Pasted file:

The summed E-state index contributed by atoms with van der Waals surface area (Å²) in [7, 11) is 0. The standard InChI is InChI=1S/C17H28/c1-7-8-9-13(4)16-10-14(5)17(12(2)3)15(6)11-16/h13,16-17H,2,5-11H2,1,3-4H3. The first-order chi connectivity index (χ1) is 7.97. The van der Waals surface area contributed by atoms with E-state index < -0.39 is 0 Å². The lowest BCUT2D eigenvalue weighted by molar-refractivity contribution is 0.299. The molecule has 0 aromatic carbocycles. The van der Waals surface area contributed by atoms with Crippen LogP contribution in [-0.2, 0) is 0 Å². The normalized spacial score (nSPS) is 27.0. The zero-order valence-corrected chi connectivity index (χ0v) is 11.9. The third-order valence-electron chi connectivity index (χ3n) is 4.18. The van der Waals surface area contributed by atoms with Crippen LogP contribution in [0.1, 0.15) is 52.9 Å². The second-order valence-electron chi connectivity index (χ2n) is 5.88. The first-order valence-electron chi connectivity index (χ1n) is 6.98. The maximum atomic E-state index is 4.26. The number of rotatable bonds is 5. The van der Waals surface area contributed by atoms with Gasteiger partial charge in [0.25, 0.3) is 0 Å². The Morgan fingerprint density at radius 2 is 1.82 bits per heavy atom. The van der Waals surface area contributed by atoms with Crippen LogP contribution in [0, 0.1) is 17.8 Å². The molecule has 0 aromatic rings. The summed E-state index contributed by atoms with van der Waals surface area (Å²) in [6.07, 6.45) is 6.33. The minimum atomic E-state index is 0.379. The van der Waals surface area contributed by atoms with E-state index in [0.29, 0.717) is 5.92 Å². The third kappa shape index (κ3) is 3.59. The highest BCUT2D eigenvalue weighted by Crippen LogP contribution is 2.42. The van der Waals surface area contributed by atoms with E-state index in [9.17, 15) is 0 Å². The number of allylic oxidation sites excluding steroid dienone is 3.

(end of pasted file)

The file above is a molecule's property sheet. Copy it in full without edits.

The summed E-state index contributed by atoms with van der Waals surface area (Å²) in [7, 11) is 0. The standard InChI is InChI=1S/C17H28/c1-7-8-9-13(4)16-10-14(5)17(12(2)3)15(6)11-16/h13,16-17H,2,5-11H2,1,3-4H3. The first-order chi connectivity index (χ1) is 7.97. The van der Waals surface area contributed by atoms with E-state index < -0.39 is 0 Å². The lowest BCUT2D eigenvalue weighted by molar-refractivity contribution is 0.299. The molecule has 0 aromatic carbocycles. The van der Waals surface area contributed by atoms with Crippen LogP contribution in [-0.2, 0) is 0 Å². The normalized spacial score (nSPS) is 27.0. The zero-order valence-corrected chi connectivity index (χ0v) is 11.9. The third-order valence-electron chi connectivity index (χ3n) is 4.18. The van der Waals surface area contributed by atoms with Crippen LogP contribution in [0.1, 0.15) is 52.9 Å². The second-order valence-electron chi connectivity index (χ2n) is 5.88. The first-order valence-electron chi connectivity index (χ1n) is 6.98. The maximum atomic E-state index is 4.26. The number of rotatable bonds is 5. The van der Waals surface area contributed by atoms with Gasteiger partial charge in [0.25, 0.3) is 0 Å². The Morgan fingerprint density at radius 2 is 1.82 bits per heavy atom. The van der Waals surface area contributed by atoms with Crippen LogP contribution in [0, 0.1) is 17.8 Å². The molecule has 0 aromatic rings. The summed E-state index contributed by atoms with van der Waals surface area (Å²) in [6.07, 6.45) is 6.33. The minimum atomic E-state index is 0.379. The van der Waals surface area contributed by atoms with E-state index in [0.29, 0.717) is 5.92 Å². The third kappa shape index (κ3) is 3.59. The highest BCUT2D eigenvalue weighted by Crippen LogP contribution is 2.42. The van der Waals surface area contributed by atoms with E-state index in [9.17, 15) is 0 Å². The number of allylic oxidation sites excluding steroid dienone is 3.